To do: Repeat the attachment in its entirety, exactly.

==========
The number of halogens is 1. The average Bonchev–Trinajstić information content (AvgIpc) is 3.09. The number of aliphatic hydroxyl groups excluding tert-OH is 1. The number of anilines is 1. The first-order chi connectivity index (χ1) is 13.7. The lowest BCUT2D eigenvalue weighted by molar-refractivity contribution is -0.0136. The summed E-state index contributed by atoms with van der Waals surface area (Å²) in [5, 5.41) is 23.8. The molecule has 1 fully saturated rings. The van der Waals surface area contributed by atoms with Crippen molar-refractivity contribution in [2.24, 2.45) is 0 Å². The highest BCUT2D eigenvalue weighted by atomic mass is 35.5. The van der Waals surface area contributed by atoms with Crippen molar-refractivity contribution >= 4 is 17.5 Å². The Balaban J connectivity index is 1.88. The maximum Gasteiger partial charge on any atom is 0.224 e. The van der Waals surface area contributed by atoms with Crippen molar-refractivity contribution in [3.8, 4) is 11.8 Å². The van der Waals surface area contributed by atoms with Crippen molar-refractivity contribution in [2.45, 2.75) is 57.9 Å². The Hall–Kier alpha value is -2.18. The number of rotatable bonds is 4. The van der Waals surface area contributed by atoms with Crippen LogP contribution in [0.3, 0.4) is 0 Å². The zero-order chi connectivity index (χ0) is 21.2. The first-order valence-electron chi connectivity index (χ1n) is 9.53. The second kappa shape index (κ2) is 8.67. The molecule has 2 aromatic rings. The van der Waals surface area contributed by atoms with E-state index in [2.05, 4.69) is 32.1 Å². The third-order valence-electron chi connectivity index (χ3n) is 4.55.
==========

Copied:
The number of halogens is 1. The average Bonchev–Trinajstić information content (AvgIpc) is 3.09. The number of aliphatic hydroxyl groups excluding tert-OH is 1. The number of anilines is 1. The first-order chi connectivity index (χ1) is 13.7. The lowest BCUT2D eigenvalue weighted by molar-refractivity contribution is -0.0136. The summed E-state index contributed by atoms with van der Waals surface area (Å²) in [5, 5.41) is 23.8. The molecule has 1 fully saturated rings. The van der Waals surface area contributed by atoms with Crippen molar-refractivity contribution in [2.24, 2.45) is 0 Å². The highest BCUT2D eigenvalue weighted by atomic mass is 35.5. The van der Waals surface area contributed by atoms with Crippen molar-refractivity contribution >= 4 is 17.5 Å². The Balaban J connectivity index is 1.88. The maximum Gasteiger partial charge on any atom is 0.224 e. The van der Waals surface area contributed by atoms with Crippen molar-refractivity contribution in [3.8, 4) is 11.8 Å². The van der Waals surface area contributed by atoms with Crippen molar-refractivity contribution in [2.45, 2.75) is 57.9 Å². The Hall–Kier alpha value is -2.18. The number of rotatable bonds is 4. The van der Waals surface area contributed by atoms with Crippen LogP contribution in [0.3, 0.4) is 0 Å². The zero-order chi connectivity index (χ0) is 21.2. The first-order valence-electron chi connectivity index (χ1n) is 9.53. The second kappa shape index (κ2) is 8.67. The molecule has 2 aromatic rings. The van der Waals surface area contributed by atoms with E-state index in [2.05, 4.69) is 32.1 Å². The third-order valence-electron chi connectivity index (χ3n) is 4.55.